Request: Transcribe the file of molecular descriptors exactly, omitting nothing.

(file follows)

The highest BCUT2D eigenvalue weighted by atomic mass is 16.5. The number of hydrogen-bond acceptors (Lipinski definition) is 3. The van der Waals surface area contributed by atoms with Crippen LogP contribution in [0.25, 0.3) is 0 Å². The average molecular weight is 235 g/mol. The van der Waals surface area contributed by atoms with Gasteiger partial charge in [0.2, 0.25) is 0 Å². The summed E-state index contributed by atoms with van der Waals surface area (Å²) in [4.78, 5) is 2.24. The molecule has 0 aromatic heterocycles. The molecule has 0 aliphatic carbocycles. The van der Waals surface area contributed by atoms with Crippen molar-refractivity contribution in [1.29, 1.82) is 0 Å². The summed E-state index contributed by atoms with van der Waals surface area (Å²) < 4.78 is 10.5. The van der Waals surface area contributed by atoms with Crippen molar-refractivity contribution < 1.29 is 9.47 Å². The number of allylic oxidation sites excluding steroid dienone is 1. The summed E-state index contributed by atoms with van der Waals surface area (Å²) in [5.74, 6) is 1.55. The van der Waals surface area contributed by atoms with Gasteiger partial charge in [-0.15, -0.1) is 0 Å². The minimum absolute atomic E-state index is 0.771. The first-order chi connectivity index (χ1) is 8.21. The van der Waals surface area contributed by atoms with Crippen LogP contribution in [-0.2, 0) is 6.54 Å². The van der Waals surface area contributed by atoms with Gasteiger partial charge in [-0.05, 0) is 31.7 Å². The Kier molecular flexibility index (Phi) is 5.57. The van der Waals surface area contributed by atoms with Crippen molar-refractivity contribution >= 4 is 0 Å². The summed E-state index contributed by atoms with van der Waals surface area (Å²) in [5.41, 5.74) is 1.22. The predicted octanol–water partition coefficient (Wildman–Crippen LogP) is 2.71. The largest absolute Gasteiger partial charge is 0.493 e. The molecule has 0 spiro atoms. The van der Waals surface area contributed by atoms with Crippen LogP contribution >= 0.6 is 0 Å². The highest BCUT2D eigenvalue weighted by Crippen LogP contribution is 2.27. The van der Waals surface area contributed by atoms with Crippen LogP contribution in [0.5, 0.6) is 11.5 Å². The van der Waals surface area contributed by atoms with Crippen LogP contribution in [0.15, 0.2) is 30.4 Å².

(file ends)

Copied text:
The highest BCUT2D eigenvalue weighted by atomic mass is 16.5. The number of hydrogen-bond acceptors (Lipinski definition) is 3. The van der Waals surface area contributed by atoms with Crippen LogP contribution in [0.25, 0.3) is 0 Å². The average molecular weight is 235 g/mol. The van der Waals surface area contributed by atoms with Gasteiger partial charge in [0.2, 0.25) is 0 Å². The summed E-state index contributed by atoms with van der Waals surface area (Å²) in [4.78, 5) is 2.24. The molecule has 0 aromatic heterocycles. The molecule has 0 aliphatic carbocycles. The van der Waals surface area contributed by atoms with Crippen molar-refractivity contribution in [1.29, 1.82) is 0 Å². The summed E-state index contributed by atoms with van der Waals surface area (Å²) < 4.78 is 10.5. The van der Waals surface area contributed by atoms with Crippen molar-refractivity contribution < 1.29 is 9.47 Å². The number of allylic oxidation sites excluding steroid dienone is 1. The summed E-state index contributed by atoms with van der Waals surface area (Å²) in [5.74, 6) is 1.55. The van der Waals surface area contributed by atoms with Gasteiger partial charge in [-0.15, -0.1) is 0 Å². The minimum absolute atomic E-state index is 0.771. The first-order chi connectivity index (χ1) is 8.21. The van der Waals surface area contributed by atoms with Crippen LogP contribution in [-0.2, 0) is 6.54 Å². The van der Waals surface area contributed by atoms with Gasteiger partial charge in [-0.05, 0) is 31.7 Å². The Kier molecular flexibility index (Phi) is 5.57. The van der Waals surface area contributed by atoms with Crippen molar-refractivity contribution >= 4 is 0 Å². The summed E-state index contributed by atoms with van der Waals surface area (Å²) in [5.41, 5.74) is 1.22. The predicted octanol–water partition coefficient (Wildman–Crippen LogP) is 2.71. The largest absolute Gasteiger partial charge is 0.493 e. The molecule has 0 spiro atoms. The van der Waals surface area contributed by atoms with Crippen LogP contribution >= 0.6 is 0 Å². The highest BCUT2D eigenvalue weighted by Crippen LogP contribution is 2.27. The van der Waals surface area contributed by atoms with Crippen LogP contribution in [0.5, 0.6) is 11.5 Å². The van der Waals surface area contributed by atoms with Crippen LogP contribution in [0.15, 0.2) is 30.4 Å².